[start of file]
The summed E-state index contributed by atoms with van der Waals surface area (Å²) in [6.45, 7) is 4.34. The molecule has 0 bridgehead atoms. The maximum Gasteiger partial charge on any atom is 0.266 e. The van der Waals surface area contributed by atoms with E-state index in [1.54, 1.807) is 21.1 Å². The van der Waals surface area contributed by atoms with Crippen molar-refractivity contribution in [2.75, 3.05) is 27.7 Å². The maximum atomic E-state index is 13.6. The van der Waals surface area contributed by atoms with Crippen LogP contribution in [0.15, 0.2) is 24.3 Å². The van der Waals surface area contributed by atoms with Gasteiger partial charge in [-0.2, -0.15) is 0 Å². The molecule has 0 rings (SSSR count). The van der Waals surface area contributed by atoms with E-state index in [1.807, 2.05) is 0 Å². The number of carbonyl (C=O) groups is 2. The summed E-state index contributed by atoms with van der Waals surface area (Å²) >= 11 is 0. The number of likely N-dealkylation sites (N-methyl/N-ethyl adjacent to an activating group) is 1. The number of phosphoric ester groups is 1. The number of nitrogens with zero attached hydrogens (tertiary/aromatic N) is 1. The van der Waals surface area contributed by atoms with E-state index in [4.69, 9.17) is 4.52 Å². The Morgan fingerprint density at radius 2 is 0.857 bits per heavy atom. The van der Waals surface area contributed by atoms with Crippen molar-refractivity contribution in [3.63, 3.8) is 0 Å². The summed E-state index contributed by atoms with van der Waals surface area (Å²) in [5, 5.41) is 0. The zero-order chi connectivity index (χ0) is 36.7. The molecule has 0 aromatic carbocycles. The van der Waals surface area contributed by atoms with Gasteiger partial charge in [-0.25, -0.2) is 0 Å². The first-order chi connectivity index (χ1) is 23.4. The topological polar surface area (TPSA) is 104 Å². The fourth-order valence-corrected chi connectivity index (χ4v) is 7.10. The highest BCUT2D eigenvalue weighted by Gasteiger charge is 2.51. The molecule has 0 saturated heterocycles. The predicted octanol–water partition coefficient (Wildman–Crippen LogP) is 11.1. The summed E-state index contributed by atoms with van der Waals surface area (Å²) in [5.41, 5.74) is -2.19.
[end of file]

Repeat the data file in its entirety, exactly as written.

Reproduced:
The summed E-state index contributed by atoms with van der Waals surface area (Å²) in [6.45, 7) is 4.34. The molecule has 0 bridgehead atoms. The maximum Gasteiger partial charge on any atom is 0.266 e. The van der Waals surface area contributed by atoms with E-state index in [1.54, 1.807) is 21.1 Å². The van der Waals surface area contributed by atoms with Crippen molar-refractivity contribution in [2.75, 3.05) is 27.7 Å². The maximum atomic E-state index is 13.6. The van der Waals surface area contributed by atoms with Crippen LogP contribution in [0.15, 0.2) is 24.3 Å². The van der Waals surface area contributed by atoms with Gasteiger partial charge in [-0.2, -0.15) is 0 Å². The molecule has 0 rings (SSSR count). The van der Waals surface area contributed by atoms with E-state index in [1.807, 2.05) is 0 Å². The number of carbonyl (C=O) groups is 2. The summed E-state index contributed by atoms with van der Waals surface area (Å²) >= 11 is 0. The number of likely N-dealkylation sites (N-methyl/N-ethyl adjacent to an activating group) is 1. The number of phosphoric ester groups is 1. The number of nitrogens with zero attached hydrogens (tertiary/aromatic N) is 1. The van der Waals surface area contributed by atoms with E-state index in [4.69, 9.17) is 4.52 Å². The Morgan fingerprint density at radius 2 is 0.857 bits per heavy atom. The van der Waals surface area contributed by atoms with Crippen molar-refractivity contribution in [3.63, 3.8) is 0 Å². The summed E-state index contributed by atoms with van der Waals surface area (Å²) in [5, 5.41) is 0. The zero-order chi connectivity index (χ0) is 36.7. The molecule has 0 aromatic carbocycles. The van der Waals surface area contributed by atoms with Gasteiger partial charge in [-0.25, -0.2) is 0 Å². The first-order chi connectivity index (χ1) is 23.4. The topological polar surface area (TPSA) is 104 Å². The fourth-order valence-corrected chi connectivity index (χ4v) is 7.10. The highest BCUT2D eigenvalue weighted by Gasteiger charge is 2.51. The molecule has 0 saturated heterocycles. The predicted octanol–water partition coefficient (Wildman–Crippen LogP) is 11.1. The summed E-state index contributed by atoms with van der Waals surface area (Å²) in [5.41, 5.74) is -2.19.